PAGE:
China Still Working On Its Own Operating System

The Xinhua news agency reported on Sunday that China's own operating system, COS (China Operating System), may launch in October. News of the OS arrives by way of Ni Guangnan of the Chinese Academy of Engineering, who recently spoke with the People's Post and Telecommunications News trade paper about the upcoming platform.

According to the report, Guangnan is currently leading an alliance that was established back in March 2014 to develop an operating system. The platform is expected to dominate desktops first in one to two years' time, followed by mobile devices such as smartphones within three to five years. However, the project is experiencing issues such as research funding and a lack of developer focus.

"China has more than a dozen mobile OS developers with no independent intellectual property rights because their research is based on Android," said Guangnan. "Our key to success lies in an environment that can help us compete with Google, Apple and Microsoft."

The Chinese government banned the use of Windows 8 earlier this year. The government seemingly doesn't want to face another End of Support scenario as it's seen with Windows XP, which is widely used in China. (Support for Windows XP ended in April 2014.)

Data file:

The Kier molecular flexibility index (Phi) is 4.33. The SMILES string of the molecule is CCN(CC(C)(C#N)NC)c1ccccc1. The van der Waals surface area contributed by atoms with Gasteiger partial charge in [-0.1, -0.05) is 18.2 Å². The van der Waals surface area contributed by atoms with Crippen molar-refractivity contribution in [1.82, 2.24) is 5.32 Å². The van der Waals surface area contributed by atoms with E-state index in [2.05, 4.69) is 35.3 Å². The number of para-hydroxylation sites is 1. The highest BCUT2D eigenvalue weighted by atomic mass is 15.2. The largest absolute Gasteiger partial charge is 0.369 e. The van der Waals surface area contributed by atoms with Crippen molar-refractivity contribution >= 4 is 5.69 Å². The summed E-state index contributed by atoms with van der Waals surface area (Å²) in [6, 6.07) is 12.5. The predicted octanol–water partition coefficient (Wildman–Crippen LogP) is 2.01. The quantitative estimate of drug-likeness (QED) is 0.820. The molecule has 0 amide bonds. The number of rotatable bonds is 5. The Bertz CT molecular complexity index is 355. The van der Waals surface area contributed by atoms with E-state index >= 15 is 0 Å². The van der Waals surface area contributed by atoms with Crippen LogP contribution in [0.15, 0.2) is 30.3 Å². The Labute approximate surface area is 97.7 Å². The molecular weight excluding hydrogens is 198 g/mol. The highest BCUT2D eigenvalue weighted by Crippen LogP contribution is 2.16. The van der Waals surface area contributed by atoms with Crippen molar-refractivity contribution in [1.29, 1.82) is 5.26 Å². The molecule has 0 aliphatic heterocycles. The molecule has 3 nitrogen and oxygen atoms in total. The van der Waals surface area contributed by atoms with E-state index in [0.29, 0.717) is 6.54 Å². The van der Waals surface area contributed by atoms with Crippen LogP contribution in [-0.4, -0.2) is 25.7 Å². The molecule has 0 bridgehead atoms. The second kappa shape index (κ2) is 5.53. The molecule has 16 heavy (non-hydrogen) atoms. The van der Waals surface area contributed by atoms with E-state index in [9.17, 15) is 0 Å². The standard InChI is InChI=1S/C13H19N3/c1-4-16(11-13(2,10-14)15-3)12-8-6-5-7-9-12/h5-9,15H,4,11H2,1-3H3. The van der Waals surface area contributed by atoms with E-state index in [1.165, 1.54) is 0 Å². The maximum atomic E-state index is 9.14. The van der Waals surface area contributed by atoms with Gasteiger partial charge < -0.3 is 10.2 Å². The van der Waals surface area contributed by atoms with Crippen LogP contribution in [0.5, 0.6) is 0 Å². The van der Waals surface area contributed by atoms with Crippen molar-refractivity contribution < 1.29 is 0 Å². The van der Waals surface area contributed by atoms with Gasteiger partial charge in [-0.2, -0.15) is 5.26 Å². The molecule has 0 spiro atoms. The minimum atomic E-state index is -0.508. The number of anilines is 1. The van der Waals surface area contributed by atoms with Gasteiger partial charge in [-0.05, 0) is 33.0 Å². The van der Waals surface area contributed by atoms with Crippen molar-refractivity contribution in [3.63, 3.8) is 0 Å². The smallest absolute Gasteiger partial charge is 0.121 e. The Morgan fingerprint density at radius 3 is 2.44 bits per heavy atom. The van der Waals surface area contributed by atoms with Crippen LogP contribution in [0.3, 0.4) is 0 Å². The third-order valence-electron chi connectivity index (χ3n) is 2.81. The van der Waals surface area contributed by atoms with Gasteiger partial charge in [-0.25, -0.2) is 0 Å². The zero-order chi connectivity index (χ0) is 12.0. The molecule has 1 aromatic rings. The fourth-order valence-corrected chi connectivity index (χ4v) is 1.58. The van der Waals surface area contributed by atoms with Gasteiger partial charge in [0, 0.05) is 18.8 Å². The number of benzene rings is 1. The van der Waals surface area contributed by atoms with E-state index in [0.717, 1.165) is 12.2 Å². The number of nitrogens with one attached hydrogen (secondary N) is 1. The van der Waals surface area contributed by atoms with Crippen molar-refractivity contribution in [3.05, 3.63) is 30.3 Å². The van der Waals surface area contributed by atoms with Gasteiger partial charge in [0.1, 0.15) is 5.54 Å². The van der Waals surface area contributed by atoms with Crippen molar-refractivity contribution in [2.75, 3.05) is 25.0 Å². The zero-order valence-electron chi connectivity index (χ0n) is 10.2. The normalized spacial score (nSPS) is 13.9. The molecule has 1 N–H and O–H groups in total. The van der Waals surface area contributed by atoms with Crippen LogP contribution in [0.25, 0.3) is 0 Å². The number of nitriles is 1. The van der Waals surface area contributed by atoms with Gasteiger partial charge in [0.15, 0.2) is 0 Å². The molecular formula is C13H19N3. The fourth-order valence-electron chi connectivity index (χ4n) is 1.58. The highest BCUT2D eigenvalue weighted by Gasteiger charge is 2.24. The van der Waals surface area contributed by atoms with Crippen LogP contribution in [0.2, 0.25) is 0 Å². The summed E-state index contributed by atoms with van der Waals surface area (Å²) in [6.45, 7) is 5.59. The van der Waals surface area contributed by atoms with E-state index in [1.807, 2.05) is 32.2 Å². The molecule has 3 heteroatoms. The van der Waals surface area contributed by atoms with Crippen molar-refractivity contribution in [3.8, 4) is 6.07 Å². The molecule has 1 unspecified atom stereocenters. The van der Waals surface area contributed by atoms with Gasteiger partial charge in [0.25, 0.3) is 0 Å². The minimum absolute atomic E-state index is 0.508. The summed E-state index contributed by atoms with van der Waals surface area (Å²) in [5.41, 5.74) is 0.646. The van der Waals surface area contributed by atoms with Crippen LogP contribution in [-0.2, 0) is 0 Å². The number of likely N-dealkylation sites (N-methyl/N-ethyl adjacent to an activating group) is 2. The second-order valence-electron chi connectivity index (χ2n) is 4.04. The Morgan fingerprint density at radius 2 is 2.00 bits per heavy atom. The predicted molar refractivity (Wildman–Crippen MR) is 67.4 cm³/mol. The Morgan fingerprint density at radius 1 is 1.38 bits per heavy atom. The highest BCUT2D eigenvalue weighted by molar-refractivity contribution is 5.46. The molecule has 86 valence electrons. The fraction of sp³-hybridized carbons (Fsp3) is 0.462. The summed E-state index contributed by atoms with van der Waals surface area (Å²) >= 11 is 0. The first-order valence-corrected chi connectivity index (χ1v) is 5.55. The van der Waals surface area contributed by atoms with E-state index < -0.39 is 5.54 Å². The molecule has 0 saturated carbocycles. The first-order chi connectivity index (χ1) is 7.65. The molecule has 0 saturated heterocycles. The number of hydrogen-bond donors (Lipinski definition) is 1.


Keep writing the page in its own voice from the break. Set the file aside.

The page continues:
China's move away from the Windows platform may also stem from the growing hacking suspicions between the United States and China, which include information provided by Edward Snowden that indicated that U.S-based software and hardware include "backdoor" surveillance tools.

Guangnan told the trade paper that the ban of Windows 8 on government computers and Windows XP's retirement has allowed domestic OS developers to flourish. However, the project really needs to be led by the government.

News of COS surfaced back in January, revealing that the platform is based on Linux. At the time, the OS was similar to Android and running on multiple devices such as set-top boxes, smartphones, PCs and tablets. Shanghai Liantong was also named as part of the COS alliance.

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  • christinebcw
    I can't wait. Just imagine built-in "phone home" technology to dial up China's central gov't instead of Ballmer's retirement fund account? Yes, indeed, that will be soooo much more secure! I'm sure it will "dominate" in a few years once it's required by Chinese law, too.
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  • christinebcw
    I can't wait. Just imagine built-in "phone home" technology to dial up China's central gov't instead of Ballmer's retirement fund account? Yes, indeed, that will be soooo much more secure! I'm sure it will "dominate" in a few years once it's required by Chinese law, too.
    10
  • cocosoy
    It's not like anyone outside of China will use it anyway. Don't really care.
    5
  • bmwman91
    This is all very interesting. Love it or hate it, MS has been in the OS game for decades and has tremendous experience with building a stable, secure OS. Even so, it does still have vulnerabilities that are constantly being discovered and corrected. If China is super worried about cyber-espionage and security, they seem to be taking an interesting route by building their own OS, which is an area that they have limited experience compared to a big player like MS. I wonder if they realize how open they might be leaving themselves to attacks in doing so.
    1